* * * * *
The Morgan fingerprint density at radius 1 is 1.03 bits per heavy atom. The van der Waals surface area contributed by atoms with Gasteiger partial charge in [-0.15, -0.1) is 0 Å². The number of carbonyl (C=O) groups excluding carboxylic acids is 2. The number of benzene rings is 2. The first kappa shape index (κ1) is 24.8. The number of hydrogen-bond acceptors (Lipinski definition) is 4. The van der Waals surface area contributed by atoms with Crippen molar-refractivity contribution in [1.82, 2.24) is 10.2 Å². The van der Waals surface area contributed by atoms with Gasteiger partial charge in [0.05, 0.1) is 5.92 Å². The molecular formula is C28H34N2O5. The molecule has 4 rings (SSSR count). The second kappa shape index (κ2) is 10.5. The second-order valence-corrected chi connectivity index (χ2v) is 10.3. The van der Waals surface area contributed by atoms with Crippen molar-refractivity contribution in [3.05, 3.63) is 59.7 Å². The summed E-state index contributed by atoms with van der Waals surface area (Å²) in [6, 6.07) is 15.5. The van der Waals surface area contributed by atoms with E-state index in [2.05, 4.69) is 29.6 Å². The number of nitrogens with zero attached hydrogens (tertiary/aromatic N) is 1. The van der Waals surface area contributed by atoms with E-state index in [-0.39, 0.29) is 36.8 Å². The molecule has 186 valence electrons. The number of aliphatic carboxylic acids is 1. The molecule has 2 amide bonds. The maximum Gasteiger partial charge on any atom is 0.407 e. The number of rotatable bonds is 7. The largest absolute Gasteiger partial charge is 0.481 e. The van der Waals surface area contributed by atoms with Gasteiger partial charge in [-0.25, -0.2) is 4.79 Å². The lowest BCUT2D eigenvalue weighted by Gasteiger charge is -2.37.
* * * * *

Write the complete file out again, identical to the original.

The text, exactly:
The Morgan fingerprint density at radius 1 is 1.03 bits per heavy atom. The van der Waals surface area contributed by atoms with Gasteiger partial charge in [-0.15, -0.1) is 0 Å². The number of carbonyl (C=O) groups excluding carboxylic acids is 2. The number of benzene rings is 2. The first kappa shape index (κ1) is 24.8. The number of hydrogen-bond acceptors (Lipinski definition) is 4. The van der Waals surface area contributed by atoms with Crippen molar-refractivity contribution in [1.82, 2.24) is 10.2 Å². The van der Waals surface area contributed by atoms with Gasteiger partial charge in [0.05, 0.1) is 5.92 Å². The molecular formula is C28H34N2O5. The molecule has 4 rings (SSSR count). The second kappa shape index (κ2) is 10.5. The second-order valence-corrected chi connectivity index (χ2v) is 10.3. The van der Waals surface area contributed by atoms with Crippen molar-refractivity contribution in [3.05, 3.63) is 59.7 Å². The summed E-state index contributed by atoms with van der Waals surface area (Å²) in [6, 6.07) is 15.5. The van der Waals surface area contributed by atoms with E-state index in [2.05, 4.69) is 29.6 Å². The number of nitrogens with zero attached hydrogens (tertiary/aromatic N) is 1. The van der Waals surface area contributed by atoms with E-state index in [-0.39, 0.29) is 36.8 Å². The molecule has 186 valence electrons. The number of aliphatic carboxylic acids is 1. The molecule has 2 amide bonds. The maximum Gasteiger partial charge on any atom is 0.407 e. The number of rotatable bonds is 7. The largest absolute Gasteiger partial charge is 0.481 e. The van der Waals surface area contributed by atoms with Gasteiger partial charge in [-0.25, -0.2) is 4.79 Å². The lowest BCUT2D eigenvalue weighted by Gasteiger charge is -2.37.